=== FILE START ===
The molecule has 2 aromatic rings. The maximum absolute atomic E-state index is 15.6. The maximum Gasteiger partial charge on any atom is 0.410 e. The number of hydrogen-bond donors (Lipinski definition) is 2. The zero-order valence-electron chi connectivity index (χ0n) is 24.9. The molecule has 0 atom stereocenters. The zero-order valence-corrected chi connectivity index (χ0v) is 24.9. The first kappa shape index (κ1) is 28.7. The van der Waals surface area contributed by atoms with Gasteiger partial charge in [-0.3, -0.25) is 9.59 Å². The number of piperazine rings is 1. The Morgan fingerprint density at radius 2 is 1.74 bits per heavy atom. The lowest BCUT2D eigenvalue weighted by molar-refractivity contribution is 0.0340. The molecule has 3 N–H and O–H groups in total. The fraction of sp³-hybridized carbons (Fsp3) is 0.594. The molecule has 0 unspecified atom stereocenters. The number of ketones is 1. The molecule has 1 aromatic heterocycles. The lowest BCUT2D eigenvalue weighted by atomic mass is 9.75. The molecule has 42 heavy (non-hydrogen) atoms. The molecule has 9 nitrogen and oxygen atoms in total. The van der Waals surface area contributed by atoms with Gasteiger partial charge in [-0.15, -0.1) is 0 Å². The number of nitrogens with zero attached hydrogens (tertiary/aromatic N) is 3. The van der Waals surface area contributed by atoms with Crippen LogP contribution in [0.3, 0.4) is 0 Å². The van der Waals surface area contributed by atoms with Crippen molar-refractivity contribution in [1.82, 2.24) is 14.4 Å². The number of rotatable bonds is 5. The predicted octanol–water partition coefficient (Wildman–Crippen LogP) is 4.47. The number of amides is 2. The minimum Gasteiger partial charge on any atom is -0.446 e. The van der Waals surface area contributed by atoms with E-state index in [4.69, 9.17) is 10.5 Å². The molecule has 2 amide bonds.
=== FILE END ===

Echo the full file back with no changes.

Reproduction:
The molecule has 2 aromatic rings. The maximum absolute atomic E-state index is 15.6. The maximum Gasteiger partial charge on any atom is 0.410 e. The number of hydrogen-bond donors (Lipinski definition) is 2. The zero-order valence-electron chi connectivity index (χ0n) is 24.9. The molecule has 0 atom stereocenters. The zero-order valence-corrected chi connectivity index (χ0v) is 24.9. The first kappa shape index (κ1) is 28.7. The van der Waals surface area contributed by atoms with Gasteiger partial charge in [-0.3, -0.25) is 9.59 Å². The number of piperazine rings is 1. The Morgan fingerprint density at radius 2 is 1.74 bits per heavy atom. The lowest BCUT2D eigenvalue weighted by molar-refractivity contribution is 0.0340. The molecule has 3 N–H and O–H groups in total. The fraction of sp³-hybridized carbons (Fsp3) is 0.594. The molecule has 0 unspecified atom stereocenters. The number of ketones is 1. The molecule has 1 aromatic heterocycles. The lowest BCUT2D eigenvalue weighted by atomic mass is 9.75. The molecule has 42 heavy (non-hydrogen) atoms. The molecule has 9 nitrogen and oxygen atoms in total. The van der Waals surface area contributed by atoms with Gasteiger partial charge in [-0.15, -0.1) is 0 Å². The number of nitrogens with zero attached hydrogens (tertiary/aromatic N) is 3. The van der Waals surface area contributed by atoms with Crippen LogP contribution in [0.3, 0.4) is 0 Å². The van der Waals surface area contributed by atoms with Crippen molar-refractivity contribution in [1.82, 2.24) is 14.4 Å². The number of rotatable bonds is 5. The predicted octanol–water partition coefficient (Wildman–Crippen LogP) is 4.47. The number of amides is 2. The minimum Gasteiger partial charge on any atom is -0.446 e. The van der Waals surface area contributed by atoms with E-state index in [4.69, 9.17) is 10.5 Å². The molecule has 2 amide bonds.